A few weeks ago, we had an issue with a client and I ran around nearly all day putting out the fire. It felt pretty good to step in and solve the problems and get everything sorted out. It was only later that I realized I really needed to let my team handle it, at least initially. I should have waited for them to report back to me looking for other solutions. Like the guy that has been fighting fires so long, I forgot to step back and be the Fire Marshall I now am.
As a leader, it can be really tough to step back and let your team do their jobs. Why is that? Well, sometimes it’s about trust or a lack of confidence, but more often it is really about us. See, most of us in leadership positions are here because we are doers. We do good work, we do what needs to be done and we do it faster and better than a lot of other people. Our first accomplishments in the work world were very likely rooted in this doing. It can be really challenging to let others do the doing and even make the mistakes we did that got us some of the valuable knowledge we use now.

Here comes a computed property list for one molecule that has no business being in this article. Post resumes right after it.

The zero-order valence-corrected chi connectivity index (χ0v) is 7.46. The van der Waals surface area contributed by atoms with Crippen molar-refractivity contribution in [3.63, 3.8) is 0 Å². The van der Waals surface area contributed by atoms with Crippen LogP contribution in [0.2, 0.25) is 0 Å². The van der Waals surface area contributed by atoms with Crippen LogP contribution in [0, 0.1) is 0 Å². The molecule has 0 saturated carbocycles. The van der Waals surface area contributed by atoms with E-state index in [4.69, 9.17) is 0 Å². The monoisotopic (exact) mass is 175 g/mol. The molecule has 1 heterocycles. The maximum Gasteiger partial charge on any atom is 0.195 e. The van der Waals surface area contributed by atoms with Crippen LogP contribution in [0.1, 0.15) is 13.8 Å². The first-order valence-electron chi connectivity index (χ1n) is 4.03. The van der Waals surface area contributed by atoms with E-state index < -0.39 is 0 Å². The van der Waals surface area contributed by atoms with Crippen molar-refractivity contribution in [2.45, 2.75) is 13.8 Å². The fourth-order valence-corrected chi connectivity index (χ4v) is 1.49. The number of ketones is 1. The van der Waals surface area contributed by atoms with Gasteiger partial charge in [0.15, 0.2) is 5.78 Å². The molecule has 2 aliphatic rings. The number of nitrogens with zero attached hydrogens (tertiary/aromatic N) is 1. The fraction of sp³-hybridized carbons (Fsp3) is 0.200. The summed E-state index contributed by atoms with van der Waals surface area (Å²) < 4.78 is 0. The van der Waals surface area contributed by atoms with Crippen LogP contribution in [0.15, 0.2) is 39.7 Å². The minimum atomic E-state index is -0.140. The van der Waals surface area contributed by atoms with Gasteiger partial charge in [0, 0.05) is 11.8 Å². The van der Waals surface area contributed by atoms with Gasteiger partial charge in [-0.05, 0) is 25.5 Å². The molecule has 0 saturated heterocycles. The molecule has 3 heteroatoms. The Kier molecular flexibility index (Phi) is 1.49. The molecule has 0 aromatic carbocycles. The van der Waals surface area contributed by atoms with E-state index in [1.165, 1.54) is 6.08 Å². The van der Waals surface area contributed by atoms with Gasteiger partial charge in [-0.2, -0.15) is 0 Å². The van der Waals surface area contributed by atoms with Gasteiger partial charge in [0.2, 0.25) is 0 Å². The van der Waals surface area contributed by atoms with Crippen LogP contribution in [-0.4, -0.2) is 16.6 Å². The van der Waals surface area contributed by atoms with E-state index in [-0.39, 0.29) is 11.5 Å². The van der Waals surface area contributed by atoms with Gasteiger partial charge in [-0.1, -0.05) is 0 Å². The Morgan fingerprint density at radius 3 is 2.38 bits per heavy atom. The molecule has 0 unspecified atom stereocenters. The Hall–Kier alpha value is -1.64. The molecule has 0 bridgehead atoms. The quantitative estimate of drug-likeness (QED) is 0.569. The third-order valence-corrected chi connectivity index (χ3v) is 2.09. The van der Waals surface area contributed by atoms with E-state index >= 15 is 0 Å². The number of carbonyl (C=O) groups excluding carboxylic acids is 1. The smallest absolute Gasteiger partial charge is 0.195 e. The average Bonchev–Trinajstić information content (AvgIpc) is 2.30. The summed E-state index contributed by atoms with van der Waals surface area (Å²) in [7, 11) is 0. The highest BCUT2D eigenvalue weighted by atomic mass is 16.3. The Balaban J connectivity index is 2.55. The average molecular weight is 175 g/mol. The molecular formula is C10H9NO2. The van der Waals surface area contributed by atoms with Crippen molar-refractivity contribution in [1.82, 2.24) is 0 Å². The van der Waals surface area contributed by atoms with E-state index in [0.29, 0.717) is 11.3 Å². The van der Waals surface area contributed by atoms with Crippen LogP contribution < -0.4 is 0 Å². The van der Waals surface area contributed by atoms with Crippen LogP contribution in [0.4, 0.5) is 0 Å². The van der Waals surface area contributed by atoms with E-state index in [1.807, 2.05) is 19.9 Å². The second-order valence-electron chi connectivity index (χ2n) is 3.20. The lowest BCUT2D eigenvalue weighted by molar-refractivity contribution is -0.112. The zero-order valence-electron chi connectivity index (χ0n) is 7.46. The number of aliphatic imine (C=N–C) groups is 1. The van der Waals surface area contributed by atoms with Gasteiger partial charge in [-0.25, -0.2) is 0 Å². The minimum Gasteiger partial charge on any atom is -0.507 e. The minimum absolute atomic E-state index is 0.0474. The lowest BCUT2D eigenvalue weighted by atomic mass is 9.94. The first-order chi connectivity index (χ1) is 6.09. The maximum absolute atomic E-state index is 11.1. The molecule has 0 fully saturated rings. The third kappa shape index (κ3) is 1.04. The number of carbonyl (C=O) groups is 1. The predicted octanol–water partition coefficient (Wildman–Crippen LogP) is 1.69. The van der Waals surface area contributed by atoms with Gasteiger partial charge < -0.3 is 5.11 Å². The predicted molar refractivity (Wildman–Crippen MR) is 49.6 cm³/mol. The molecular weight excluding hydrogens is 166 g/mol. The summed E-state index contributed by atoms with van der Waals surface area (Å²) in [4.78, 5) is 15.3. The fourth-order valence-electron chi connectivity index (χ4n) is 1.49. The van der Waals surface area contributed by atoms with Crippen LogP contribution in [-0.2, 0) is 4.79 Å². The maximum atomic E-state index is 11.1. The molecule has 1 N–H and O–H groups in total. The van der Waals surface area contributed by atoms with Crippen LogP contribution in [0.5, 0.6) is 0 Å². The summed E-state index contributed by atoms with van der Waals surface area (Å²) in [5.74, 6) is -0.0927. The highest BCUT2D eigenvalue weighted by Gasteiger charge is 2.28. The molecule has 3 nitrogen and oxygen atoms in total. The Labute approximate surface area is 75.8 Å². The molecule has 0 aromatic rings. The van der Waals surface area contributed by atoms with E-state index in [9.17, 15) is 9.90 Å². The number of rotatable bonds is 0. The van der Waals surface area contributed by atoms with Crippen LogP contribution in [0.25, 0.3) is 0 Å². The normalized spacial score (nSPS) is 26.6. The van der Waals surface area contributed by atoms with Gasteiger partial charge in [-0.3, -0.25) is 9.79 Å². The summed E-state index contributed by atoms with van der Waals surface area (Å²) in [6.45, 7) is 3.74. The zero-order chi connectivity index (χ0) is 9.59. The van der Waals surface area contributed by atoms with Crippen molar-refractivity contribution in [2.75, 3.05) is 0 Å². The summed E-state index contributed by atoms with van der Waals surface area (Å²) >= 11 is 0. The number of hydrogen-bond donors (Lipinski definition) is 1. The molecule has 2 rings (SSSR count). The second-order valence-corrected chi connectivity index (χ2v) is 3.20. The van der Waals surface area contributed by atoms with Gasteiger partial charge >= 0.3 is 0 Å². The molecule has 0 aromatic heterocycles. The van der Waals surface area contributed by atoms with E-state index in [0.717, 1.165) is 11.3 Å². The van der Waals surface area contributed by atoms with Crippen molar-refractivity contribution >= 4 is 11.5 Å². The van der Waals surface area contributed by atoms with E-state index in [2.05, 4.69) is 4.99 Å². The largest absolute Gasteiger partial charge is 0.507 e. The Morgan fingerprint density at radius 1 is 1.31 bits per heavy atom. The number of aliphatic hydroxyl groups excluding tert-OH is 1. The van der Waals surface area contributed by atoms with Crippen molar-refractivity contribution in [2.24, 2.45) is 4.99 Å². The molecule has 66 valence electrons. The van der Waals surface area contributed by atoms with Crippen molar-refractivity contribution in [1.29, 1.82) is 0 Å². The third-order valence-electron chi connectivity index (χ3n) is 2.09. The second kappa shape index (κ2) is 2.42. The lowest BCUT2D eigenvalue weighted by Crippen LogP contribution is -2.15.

Even as leaders, we still want to add value and very likely we think that by doing more, we can do that. Our contributions as a leader require that we redefine how we add value to our organizations. We add value by mobilizing and motivating others. We add value by looking at the big picture and redefining objectives and redesigning inefficient systems. We add value by creating a company culture our people can thrive in. We add value by our ability to see issues and problems before they become crises. As leaders we must step away from the fire fighter role and step into the Fire Marshall position. We need to stop putting out every fire and rather find our value in leading over doing.